Bridge of Spies Review

16 Oct


The opening to Bridge of Spies consists of the film’s most riveting scenes. Largely wordless and scoreless, they introduce us to Soviet spy Rudolf Abel as he goes about his secret nickel-opening, coded message-receiving ways. He’s immediately an intriguing presence, Mark Rylance utilizing a bit of restraint in his great performance in order to subtly unearth layers. Rylance and Hanks–playing attorney James Donovan–are the one-two punch of the movie, their characters creating the central dynamic upon which Spielberg builds the story. Abel and Donovan are on two sides of the same coin, and the way we look at the two of them can be expanded to how we look at the Soviet Union and the United States or at the Cold War era and present day. There are connections galore.

The problem is that the middle of the film doesn’t quite flow as well as it should, seeing as it’s all about connecting three different storylines in preparation for the ending. There’s definitely some of that Coen brother humor in there to move things along, but it’s not enough to make up for the negatives arriving with the shift in focus (to Gary Powers and Frederic Pryor). It may all come back down to Donovan-Abel at the end, but it sure takes its sweet time–with underdeveloped supporting characters, I might add–getting there.

Spielberg is still able to keep things fairly interesting throughout, though, and heavy-handed parallel images aside (you’ll know it when you see it), his style keeps the film humming along nicely. He’s once again working with longtime cinematographer Janusz Kaminski, and they set the story in a world of shadows, of black and blue and gray punctuated by light. Fittingly, this is the story of integrity persevering through the darkness, of one man doing what he thinks is right rather than getting swallowed up by the corruption and by the politics. For half of the film, Donovan has to deal with an annoying cold while in Berlin, but this is not just a way to convey that Germany can get really damn chilly. It’s also a representation of the continued “cold” of the Cold War, of the way one man helped contribute to the prevention of actual war. He may be a forgotten aspect of those trying times, but he’s worth remembering.



-Sadly, Meg Ryan doesn’t get to do that much as Donovan’s wife.

-I have come to the conclusion that Jesse Plemons is in everything.

Photo credit: Bridge of Spies, DreamWorks Studios


10 Responses to “Bridge of Spies Review”

  1. Jordan Dodd October 16, 2015 at 4:55 pm #

    Hmmm… interesting. Spielberg is a director I admire but many of his films give me the shits…. this though I want to give a try, despite what sounds like a clunky middle.

  2. JustMeMike October 16, 2015 at 6:38 pm #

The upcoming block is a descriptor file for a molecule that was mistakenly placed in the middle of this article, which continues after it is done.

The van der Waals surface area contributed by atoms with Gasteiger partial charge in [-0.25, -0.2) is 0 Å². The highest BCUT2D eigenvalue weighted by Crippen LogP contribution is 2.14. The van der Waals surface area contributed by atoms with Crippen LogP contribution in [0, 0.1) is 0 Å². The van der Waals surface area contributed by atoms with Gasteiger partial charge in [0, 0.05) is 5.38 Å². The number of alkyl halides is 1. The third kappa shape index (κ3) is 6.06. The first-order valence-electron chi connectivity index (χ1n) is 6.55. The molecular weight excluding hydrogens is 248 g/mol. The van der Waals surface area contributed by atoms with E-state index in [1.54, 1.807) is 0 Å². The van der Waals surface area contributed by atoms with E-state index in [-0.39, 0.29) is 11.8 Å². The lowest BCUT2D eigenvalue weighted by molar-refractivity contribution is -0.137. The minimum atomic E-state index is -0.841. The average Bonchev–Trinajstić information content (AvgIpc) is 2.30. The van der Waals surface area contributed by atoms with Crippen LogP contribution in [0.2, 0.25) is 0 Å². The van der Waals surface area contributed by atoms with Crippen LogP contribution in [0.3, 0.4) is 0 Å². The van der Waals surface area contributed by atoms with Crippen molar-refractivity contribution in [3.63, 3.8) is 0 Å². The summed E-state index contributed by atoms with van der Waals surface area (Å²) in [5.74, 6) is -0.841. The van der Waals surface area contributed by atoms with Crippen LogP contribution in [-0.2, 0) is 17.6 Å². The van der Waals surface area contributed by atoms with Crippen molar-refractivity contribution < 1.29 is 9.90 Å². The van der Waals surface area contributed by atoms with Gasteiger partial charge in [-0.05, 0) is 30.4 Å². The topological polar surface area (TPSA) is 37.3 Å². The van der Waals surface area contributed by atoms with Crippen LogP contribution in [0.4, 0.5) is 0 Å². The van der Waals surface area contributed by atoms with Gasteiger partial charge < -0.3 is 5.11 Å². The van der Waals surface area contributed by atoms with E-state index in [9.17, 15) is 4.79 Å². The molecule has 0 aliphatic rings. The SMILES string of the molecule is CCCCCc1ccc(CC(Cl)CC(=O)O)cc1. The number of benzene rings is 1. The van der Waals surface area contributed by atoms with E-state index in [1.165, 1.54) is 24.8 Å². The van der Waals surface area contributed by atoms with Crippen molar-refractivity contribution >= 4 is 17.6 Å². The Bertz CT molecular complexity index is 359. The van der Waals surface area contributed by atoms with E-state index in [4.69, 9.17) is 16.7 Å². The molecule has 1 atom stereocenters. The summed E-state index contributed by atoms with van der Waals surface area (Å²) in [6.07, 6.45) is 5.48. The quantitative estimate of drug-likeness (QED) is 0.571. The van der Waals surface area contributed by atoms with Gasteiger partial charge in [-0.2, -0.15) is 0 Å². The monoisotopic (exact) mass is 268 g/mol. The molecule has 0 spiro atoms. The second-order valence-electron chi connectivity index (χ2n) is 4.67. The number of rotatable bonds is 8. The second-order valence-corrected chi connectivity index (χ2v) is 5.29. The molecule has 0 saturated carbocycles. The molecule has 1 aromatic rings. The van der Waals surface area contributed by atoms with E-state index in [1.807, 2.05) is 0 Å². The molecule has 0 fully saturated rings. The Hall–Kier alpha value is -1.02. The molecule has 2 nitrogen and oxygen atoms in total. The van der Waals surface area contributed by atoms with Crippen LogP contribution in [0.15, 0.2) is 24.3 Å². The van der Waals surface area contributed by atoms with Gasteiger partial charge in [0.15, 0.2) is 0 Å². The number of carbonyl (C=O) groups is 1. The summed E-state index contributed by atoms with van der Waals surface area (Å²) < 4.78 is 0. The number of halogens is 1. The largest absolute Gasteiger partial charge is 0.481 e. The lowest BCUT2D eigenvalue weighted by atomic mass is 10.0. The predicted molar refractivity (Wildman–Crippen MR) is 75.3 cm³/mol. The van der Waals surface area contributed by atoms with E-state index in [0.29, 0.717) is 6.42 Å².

PB is right about the middle not being as well made as Act I and Act III, but if you allow for the introduction of Powers and Pryor you can overcome the fact that without them, the story of Donovan negotiating for a straight one and one exchange – Abel sitting in a US Federal prison would have made the story grow staler and staler. So what PB is saying and what I will with is that Powers and Pryor weren’t developed as characters at all.

    But the upside is that we got a grand performance out Hanks. Once a upon a time the American film going public were represented by Jimmy Stewart who was our Everyman. He was us 0 through and through. At the same time there, was Gregory Peck who was not an everyman – instead he was the man that many men wanted to.

    Hanks fills the space (across the generations) Hanks fits ever so nicely between the, HereHanks was excellent in a role vastly different that the one he played for Spielberg in Saving Pvt Ryan – but this was still an exceedingly enjoyable performance.

  3. killkenny16 October 17, 2015 at 10:57 pm #

    Jesse Plemons puts in WORK, man…

    This looks like it’s gonna be nominated for an Oscar (Spielberg+Hanks+Kaminski), so I’ll review it eventually, but it’s kind of a bummer that the consensus seems to be: “It’s good, not great.” That’s always enough to curb my enthusiasm.

  4. Jay October 21, 2015 at 10:45 pm #

    Even if it’s not perfect, I still need to see it.

  5. MovieManJackson October 22, 2015 at 9:34 pm #

    Nice pick-up on the middle. I didn’t really pick up on it, but I feel too it was a little disparate from the other acts. I have to say though, I liked this more than I had anticipated I would. No desire to rewatch again, but a solid entry into October. Great review Polarbears.

  6. peggyatthemovies November 11, 2015 at 12:24 pm #

    Again, we agree! And again, I just saw it last week with the incomparable Steven Spielberg & Tom Hanks doing a Q & A afterwards along with Januz and the gang. If it hadn’t been a true story, I would have been all like ‘sooooo predictable’ – in the middle it was Mark Rylance who did it for me..While Hanks was good..he was FANTASTIC.. if he doesn’t get a nom for something here I will be pissed. And thank goodness Jesse I do like him so as an actor!! 😀

    • polarbears16 November 11, 2015 at 4:37 pm #

      Yup, Rylance was excellent! Lucky you got to see a Q&A with Spielberg and Hanks (and Boyle and Sorkin for Steve Jobs). Where were these special screenings?

      • peggyatthemovies November 11, 2015 at 4:56 pm #

        ummm.. Bridge of Spies was at Westwood Village & Steve Jobs was at the DGA.. again, both were special events.. not open to the public. :/ sending you an email

  7. Dean February 21, 2016 at 12:01 pm #

    You did mean Amy Ryan as donovans wife ?not meg.


  1. My Top 20 Films of 2015 | Polar Bears Watch TV - February 9, 2016

    […] We Do In the Shadows (this would likely be #21), 45 Years, Creed, Son of Saul, Brooklyn, Bridge of Spies, Beasts of No Nation, The Look of Silence, Diary of a Teenage Girl, Star Wars: The Force Awakens, […]

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